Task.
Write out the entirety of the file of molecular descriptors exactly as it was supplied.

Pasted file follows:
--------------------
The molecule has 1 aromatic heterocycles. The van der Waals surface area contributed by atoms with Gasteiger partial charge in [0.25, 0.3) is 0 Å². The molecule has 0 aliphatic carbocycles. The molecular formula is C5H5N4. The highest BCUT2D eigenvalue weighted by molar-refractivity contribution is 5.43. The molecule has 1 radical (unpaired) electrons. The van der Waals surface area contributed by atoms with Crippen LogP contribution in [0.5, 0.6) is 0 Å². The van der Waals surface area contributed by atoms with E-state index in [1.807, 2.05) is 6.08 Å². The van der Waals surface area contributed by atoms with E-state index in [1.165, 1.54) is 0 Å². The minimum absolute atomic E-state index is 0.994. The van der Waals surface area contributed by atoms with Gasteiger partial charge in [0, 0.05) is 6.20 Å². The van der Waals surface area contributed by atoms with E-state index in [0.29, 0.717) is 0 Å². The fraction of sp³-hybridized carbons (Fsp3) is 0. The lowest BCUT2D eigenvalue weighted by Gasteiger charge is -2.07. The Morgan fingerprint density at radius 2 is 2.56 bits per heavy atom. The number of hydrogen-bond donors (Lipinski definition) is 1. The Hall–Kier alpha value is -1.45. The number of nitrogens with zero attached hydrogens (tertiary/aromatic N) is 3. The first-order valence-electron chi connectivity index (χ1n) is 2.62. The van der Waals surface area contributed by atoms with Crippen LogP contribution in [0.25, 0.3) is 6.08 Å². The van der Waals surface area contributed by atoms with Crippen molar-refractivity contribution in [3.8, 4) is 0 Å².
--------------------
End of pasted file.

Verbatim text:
The molecule has 1 aromatic heterocycles. The van der Waals surface area contributed by atoms with Gasteiger partial charge in [0.25, 0.3) is 0 Å². The molecule has 0 aliphatic carbocycles. The molecular formula is C5H5N4. The highest BCUT2D eigenvalue weighted by molar-refractivity contribution is 5.43. The molecule has 1 radical (unpaired) electrons. The van der Waals surface area contributed by atoms with Crippen LogP contribution in [0.5, 0.6) is 0 Å². The van der Waals surface area contributed by atoms with E-state index in [1.807, 2.05) is 6.08 Å². The van der Waals surface area contributed by atoms with E-state index in [1.165, 1.54) is 0 Å². The minimum absolute atomic E-state index is 0.994. The van der Waals surface area contributed by atoms with Gasteiger partial charge in [0, 0.05) is 6.20 Å². The van der Waals surface area contributed by atoms with E-state index in [0.29, 0.717) is 0 Å². The fraction of sp³-hybridized carbons (Fsp3) is 0. The lowest BCUT2D eigenvalue weighted by Gasteiger charge is -2.07. The Morgan fingerprint density at radius 2 is 2.56 bits per heavy atom. The number of hydrogen-bond donors (Lipinski definition) is 1. The Hall–Kier alpha value is -1.45. The number of nitrogens with zero attached hydrogens (tertiary/aromatic N) is 3. The first-order valence-electron chi connectivity index (χ1n) is 2.62. The van der Waals surface area contributed by atoms with Crippen LogP contribution in [0.25, 0.3) is 6.08 Å². The van der Waals surface area contributed by atoms with Crippen molar-refractivity contribution in [3.8, 4) is 0 Å².